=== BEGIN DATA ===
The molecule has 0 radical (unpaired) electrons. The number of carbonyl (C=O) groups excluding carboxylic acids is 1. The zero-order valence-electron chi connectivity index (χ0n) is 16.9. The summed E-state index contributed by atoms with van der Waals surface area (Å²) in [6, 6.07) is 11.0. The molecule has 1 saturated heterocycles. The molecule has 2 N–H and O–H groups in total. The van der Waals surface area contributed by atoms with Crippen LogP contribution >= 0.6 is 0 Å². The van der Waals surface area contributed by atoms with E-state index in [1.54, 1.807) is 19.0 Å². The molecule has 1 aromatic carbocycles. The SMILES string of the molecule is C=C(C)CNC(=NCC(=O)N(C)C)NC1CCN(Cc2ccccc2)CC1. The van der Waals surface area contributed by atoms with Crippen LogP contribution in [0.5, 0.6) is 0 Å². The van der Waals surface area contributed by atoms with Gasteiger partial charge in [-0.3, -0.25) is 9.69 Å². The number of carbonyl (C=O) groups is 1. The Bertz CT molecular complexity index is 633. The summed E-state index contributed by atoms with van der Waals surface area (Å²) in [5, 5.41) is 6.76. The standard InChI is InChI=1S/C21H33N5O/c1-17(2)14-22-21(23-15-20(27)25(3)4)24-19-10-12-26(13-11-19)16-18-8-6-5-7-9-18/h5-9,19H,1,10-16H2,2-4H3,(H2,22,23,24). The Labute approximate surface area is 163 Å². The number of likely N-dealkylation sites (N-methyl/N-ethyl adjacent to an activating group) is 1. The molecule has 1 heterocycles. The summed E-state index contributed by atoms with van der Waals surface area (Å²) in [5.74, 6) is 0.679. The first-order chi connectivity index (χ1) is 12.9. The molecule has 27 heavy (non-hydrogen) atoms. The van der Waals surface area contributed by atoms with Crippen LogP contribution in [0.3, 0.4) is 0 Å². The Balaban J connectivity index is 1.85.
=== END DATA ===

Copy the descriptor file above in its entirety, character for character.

The molecule has 0 radical (unpaired) electrons. The number of carbonyl (C=O) groups excluding carboxylic acids is 1. The zero-order valence-electron chi connectivity index (χ0n) is 16.9. The summed E-state index contributed by atoms with van der Waals surface area (Å²) in [6, 6.07) is 11.0. The molecule has 1 saturated heterocycles. The molecule has 2 N–H and O–H groups in total. The van der Waals surface area contributed by atoms with Crippen LogP contribution >= 0.6 is 0 Å². The van der Waals surface area contributed by atoms with E-state index in [1.54, 1.807) is 19.0 Å². The molecule has 1 aromatic carbocycles. The SMILES string of the molecule is C=C(C)CNC(=NCC(=O)N(C)C)NC1CCN(Cc2ccccc2)CC1. The van der Waals surface area contributed by atoms with Crippen LogP contribution in [0.5, 0.6) is 0 Å². The van der Waals surface area contributed by atoms with Gasteiger partial charge in [-0.3, -0.25) is 9.69 Å². The number of carbonyl (C=O) groups is 1. The Bertz CT molecular complexity index is 633. The summed E-state index contributed by atoms with van der Waals surface area (Å²) in [5, 5.41) is 6.76. The standard InChI is InChI=1S/C21H33N5O/c1-17(2)14-22-21(23-15-20(27)25(3)4)24-19-10-12-26(13-11-19)16-18-8-6-5-7-9-18/h5-9,19H,1,10-16H2,2-4H3,(H2,22,23,24). The Labute approximate surface area is 163 Å². The number of likely N-dealkylation sites (N-methyl/N-ethyl adjacent to an activating group) is 1. The molecule has 1 heterocycles. The summed E-state index contributed by atoms with van der Waals surface area (Å²) in [5.74, 6) is 0.679. The first-order chi connectivity index (χ1) is 12.9. The molecule has 27 heavy (non-hydrogen) atoms. The van der Waals surface area contributed by atoms with Crippen LogP contribution in [0.3, 0.4) is 0 Å². The Balaban J connectivity index is 1.85.